Facebook R&B crooner Mario has been relatively quiet on the music front for…
- Posted on Oct 5th 2009 2:30PM by Kenneth Partridge
The singer-songwriter's struggles with faith form the basis of the Mountain Goats' latest, 'The Life of the World to Come,' which arrives Tuesday via 4AD. The group celebrates the release that night with a performance on Comedy Central's 'The Colbert Report.'
Spare and contemplative, with little instrumentation to distract from Darnielle's harrowing lyrics, the album's 12 songs are named for bible passages and set in hospital rooms, at the feet of deathbeds and along lonely stretches of roadway, among other solemn locales.
On '1 John 4:16,' a condemned Christian awaits either the lion or the electric chair, depending on what century Darnielle had in mind. "If a record starts to feel really dark and raw and a little gory, that's when I'm happiest with it," he says, responding to the question of whether he fears this latest batch of songs will strike some fans as overly depressing.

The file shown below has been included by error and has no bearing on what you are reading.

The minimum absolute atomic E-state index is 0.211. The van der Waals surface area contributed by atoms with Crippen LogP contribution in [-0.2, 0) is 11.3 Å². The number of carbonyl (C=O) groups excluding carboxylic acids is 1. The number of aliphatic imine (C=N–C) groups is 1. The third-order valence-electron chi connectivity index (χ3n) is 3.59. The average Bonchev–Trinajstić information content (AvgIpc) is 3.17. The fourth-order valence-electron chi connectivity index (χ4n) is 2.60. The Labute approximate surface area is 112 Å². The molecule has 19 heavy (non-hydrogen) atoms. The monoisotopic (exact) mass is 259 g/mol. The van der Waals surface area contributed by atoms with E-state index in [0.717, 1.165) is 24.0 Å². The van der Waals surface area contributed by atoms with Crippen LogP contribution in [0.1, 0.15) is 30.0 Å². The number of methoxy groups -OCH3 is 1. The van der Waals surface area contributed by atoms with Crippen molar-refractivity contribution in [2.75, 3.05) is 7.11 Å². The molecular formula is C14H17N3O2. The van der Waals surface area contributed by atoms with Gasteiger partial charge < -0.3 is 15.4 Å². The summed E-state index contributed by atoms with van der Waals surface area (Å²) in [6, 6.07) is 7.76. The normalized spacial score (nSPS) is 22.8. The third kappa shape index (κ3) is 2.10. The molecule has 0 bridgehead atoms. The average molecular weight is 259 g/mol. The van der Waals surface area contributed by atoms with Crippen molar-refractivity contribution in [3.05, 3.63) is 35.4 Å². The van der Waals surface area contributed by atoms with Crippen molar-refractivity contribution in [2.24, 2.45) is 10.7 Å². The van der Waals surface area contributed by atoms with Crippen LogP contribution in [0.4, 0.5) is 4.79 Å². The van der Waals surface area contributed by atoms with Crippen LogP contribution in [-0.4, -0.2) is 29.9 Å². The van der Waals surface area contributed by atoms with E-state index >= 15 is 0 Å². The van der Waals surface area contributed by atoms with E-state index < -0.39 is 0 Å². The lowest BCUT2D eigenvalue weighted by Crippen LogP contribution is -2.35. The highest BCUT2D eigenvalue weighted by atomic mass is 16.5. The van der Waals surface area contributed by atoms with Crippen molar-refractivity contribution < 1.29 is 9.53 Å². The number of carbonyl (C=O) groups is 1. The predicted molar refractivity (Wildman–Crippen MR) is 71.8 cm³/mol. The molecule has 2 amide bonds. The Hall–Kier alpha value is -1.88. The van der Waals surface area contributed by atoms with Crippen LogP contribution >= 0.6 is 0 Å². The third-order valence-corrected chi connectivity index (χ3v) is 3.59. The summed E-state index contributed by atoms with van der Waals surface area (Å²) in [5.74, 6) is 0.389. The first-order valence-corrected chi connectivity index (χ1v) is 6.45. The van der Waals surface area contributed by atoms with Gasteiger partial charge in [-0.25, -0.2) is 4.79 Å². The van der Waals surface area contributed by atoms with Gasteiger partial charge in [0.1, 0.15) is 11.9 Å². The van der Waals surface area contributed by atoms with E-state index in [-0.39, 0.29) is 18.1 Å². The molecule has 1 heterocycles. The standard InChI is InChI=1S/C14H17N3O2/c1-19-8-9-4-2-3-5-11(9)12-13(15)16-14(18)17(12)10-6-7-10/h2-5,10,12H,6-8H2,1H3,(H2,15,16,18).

Darnielle founded the Mountain Goats in 1991, and for years, before enlisting bassist Peter Hughes and drummer Jon Wurster, he was the group's lone constant member. Although Darnielle spent the early part of his career recording hundreds of lo-fi character-driven songs, many of which fit together to form elaborate story arcs, he says the new album is largely autobiographical. "It's so important, when I'm writing in my own voice, that I not sound self-pitying or self-obsessed," he says, detailing some of the challenges that come with drawing from his own experiences.
To Darnielle's credit, even the most devastating of his new songs are more about finding strength and searching for meaning than wallowing in grief. On the heartbreaking 'Matthew 25:21,' Darnielle recalls visiting his mother-in-law as she lies dying of cancer. He turns the tables on 'Isaiah 45:23,' putting himself in the hospital gown and slippers of someone whose recent death, he says, is still too painful to talk -- or even type -- about.
In composing the album, Darnielle traded his usual acoustic guitar for a piano, an instrument that gives many of the selections a somber, hymn-like feel. "That is part of the appeal of writing on piano to me -- it's outside of what's become my comfort zone, so I end up writing in a different style, with an ear to different rhythms and feels," he says.
While the songs may evoke church music, Darnielle, who was raised Catholic and Methodist, admits he's anything but devout. "Ambivalent, for sure, tending toward a sort of atheistic mysticism, if that's possible," he says. "It seems kind of obvious to me that all the gods are the inventions of creatures who've realized that concepts like eternity and infinity have some pretty deep implications, and who need to deal with that."